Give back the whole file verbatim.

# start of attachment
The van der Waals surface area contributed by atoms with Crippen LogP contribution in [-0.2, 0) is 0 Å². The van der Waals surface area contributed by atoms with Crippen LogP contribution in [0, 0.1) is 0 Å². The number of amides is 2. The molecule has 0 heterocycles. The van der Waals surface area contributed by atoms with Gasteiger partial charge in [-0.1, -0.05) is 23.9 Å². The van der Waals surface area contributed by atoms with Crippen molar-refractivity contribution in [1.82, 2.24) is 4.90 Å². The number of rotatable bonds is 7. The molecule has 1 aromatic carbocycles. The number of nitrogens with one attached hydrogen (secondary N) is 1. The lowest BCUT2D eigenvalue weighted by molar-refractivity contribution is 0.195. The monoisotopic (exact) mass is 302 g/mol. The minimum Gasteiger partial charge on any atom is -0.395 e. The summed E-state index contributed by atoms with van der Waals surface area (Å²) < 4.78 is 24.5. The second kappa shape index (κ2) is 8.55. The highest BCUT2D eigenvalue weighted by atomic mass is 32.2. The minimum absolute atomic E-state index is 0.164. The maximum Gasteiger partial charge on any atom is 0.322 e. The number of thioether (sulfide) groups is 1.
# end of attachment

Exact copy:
The van der Waals surface area contributed by atoms with Crippen LogP contribution in [-0.2, 0) is 0 Å². The van der Waals surface area contributed by atoms with Crippen LogP contribution in [0, 0.1) is 0 Å². The number of amides is 2. The molecule has 0 heterocycles. The van der Waals surface area contributed by atoms with Gasteiger partial charge in [-0.1, -0.05) is 23.9 Å². The van der Waals surface area contributed by atoms with Crippen molar-refractivity contribution in [1.82, 2.24) is 4.90 Å². The number of rotatable bonds is 7. The molecule has 1 aromatic carbocycles. The number of nitrogens with one attached hydrogen (secondary N) is 1. The lowest BCUT2D eigenvalue weighted by molar-refractivity contribution is 0.195. The monoisotopic (exact) mass is 302 g/mol. The minimum Gasteiger partial charge on any atom is -0.395 e. The summed E-state index contributed by atoms with van der Waals surface area (Å²) < 4.78 is 24.5. The second kappa shape index (κ2) is 8.55. The highest BCUT2D eigenvalue weighted by atomic mass is 32.2. The minimum absolute atomic E-state index is 0.164. The maximum Gasteiger partial charge on any atom is 0.322 e. The number of thioether (sulfide) groups is 1.